1. Start By Finding What Caused It

Check all the recent updates to see what you may have missed. Check for duplicate content, faulty or spammy backlinks, and unintentional keyword stuffing. You can also do this by visiting Google Webmaster Tools

2. Make Algorithm-Friendly Changes

Once you’ve narrowed down the potential reasons your website may be penalized by Google’s algorithm, make algorithm-friendly changes to bounce your rank back up. For instance, remove the spammy links, re-do duplicate posts and optimize the user experience. 

How to Protect Your Site From Google Algorithm Update Penalties

If you have never been hit by a Google algorithm change penalty before but want to make sure your website is protected, try taking these steps to reduce the chances of suddenly being hit with an algorithm penalty.


  1. Monitor Your Backlinks
    Based on the past few changes, we know the Google algorithm penalizes spammy backlinks. To protect your website from being hit with a bad backlink penalty, try monitoring all your backlinks with tools like the Ubersuggest backlink checker and remove any potentially invalid links.
  2. Check for Duplicate Content
    If you frequently outsource the content writing bits of your marketing plan, check for duplicate content before posting anything on your website. Identical content can make it harder for Google to index and rank sites, so you might end up losing your first-page status to another site with similar content.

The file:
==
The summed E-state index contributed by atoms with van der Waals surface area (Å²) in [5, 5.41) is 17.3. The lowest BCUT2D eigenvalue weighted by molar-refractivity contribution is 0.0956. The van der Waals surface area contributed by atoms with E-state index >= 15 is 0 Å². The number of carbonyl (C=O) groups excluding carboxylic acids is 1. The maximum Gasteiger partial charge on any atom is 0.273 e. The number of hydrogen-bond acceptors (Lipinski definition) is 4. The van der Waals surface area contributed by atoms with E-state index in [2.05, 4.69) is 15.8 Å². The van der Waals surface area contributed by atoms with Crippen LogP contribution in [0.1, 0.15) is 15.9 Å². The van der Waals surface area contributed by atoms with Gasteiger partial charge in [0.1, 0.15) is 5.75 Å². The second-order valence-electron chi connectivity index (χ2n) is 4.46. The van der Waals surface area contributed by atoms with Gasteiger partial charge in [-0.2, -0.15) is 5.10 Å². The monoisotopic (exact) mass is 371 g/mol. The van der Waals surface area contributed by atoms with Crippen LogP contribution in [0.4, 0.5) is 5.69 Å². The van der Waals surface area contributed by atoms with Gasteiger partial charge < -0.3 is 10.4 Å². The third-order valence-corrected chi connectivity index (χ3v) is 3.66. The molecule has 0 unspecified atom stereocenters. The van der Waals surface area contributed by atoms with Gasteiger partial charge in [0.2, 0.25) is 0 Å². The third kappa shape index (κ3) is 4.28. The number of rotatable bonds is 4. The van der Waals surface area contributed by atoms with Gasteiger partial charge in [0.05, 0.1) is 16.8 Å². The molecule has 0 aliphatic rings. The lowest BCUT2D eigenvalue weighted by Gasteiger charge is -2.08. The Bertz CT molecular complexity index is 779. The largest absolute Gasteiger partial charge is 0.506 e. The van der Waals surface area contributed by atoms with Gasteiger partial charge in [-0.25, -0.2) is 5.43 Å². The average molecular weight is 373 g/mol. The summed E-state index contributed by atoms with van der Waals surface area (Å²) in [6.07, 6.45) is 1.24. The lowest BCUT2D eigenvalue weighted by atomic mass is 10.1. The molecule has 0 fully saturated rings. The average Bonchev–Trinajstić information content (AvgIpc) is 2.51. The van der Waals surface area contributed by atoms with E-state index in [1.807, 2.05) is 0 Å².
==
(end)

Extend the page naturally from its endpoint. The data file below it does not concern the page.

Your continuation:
If you have existing posts that may be flagged as duplicate, try deleting or reworking them into original posts.
  3. Create a User-Friendly Page Layout
    As a Google user, when you open a website, you want to see the main content right away. Nobody wants to scroll past huge blocks of ads and navigation menus.

    Knowing this, the Google algorithm may penalize websites that have too many ads “above the fold,” i.e., at the top of your page. If users have to scroll for a long time before accessing the main content, it may be time to rearrange your website’s layout to reduce the chances of being hit with a penalty.